Thank you Jocelyn, I did not realise that there was a different type of hair loss with iron deficiency. Unfortunately Grace's loss is not just thinning but it does make me wonder if some people can be miss-diagnosed with alopecia. I think it would be worth another blood test in a months time to check her levels and if there is not improvement then I will speak to the GP about the I.V's you speak of.

As Christa points out, general energy levels and what you are doing physically and mentally must take it out of the body's immune system.

It is only in the recent weeks that I have stopped looking for a 'cause' so much and relaxed more into it but curiosity made me wonder how others here had done with their blood test results on this most common of first responses from a GP when first diagnosing alopecia. Thank you very much for your thoughts xx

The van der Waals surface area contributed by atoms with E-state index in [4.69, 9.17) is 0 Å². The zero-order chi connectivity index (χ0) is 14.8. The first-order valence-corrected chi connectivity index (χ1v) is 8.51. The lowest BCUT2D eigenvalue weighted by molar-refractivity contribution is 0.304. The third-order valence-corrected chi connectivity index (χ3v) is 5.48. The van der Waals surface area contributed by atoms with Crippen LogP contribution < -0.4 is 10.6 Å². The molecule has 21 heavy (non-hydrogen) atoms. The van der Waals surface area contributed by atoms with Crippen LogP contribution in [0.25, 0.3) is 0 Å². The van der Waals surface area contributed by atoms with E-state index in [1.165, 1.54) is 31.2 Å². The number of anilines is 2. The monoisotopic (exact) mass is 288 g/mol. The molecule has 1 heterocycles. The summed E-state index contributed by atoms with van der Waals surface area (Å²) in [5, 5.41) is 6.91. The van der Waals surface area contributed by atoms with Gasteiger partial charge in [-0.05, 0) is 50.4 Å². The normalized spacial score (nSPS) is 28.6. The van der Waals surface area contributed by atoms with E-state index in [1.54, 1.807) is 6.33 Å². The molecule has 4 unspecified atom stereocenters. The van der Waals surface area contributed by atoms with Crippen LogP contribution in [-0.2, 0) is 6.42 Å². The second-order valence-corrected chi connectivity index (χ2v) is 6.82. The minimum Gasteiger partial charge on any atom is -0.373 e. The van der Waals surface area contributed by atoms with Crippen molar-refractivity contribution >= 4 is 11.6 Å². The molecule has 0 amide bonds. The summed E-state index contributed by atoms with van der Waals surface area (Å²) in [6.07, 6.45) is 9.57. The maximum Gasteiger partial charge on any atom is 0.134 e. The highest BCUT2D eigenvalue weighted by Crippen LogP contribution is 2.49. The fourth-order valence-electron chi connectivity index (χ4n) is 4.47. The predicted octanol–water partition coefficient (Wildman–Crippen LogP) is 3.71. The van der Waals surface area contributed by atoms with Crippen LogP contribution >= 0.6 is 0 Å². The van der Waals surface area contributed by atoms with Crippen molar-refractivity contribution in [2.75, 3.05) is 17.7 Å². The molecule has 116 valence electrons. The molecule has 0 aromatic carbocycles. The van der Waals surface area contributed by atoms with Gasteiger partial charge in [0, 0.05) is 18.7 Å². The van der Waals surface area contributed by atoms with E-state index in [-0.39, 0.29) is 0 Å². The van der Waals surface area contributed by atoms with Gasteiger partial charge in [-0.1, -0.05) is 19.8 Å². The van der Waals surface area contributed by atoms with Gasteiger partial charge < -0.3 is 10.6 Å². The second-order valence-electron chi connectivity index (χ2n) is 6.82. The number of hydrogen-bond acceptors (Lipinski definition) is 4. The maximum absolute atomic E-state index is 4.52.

My ferritin levels were also very low (3). With iron supplements I was able to bring my iron stores up to 13. My father was doing some research on alopecia when he came across an article regarding iron level and alopecia (I will see if I can get the direct journal source) and it found that low iron levels typically result in patchy alopecia while high levels result to totalis. I will find the article information and send it your way.
That is very interesting Margeaux. That would be great if you can find it, thank you :o)
Hi

My iron levels are low also... and my body doesn't seem to be absorbing minerals well either, ie protiens etc.. I've been seeing a naturopath who's giving me suppliments.. I haven't noticed an improvement thus far, but I'll try anything and keep trying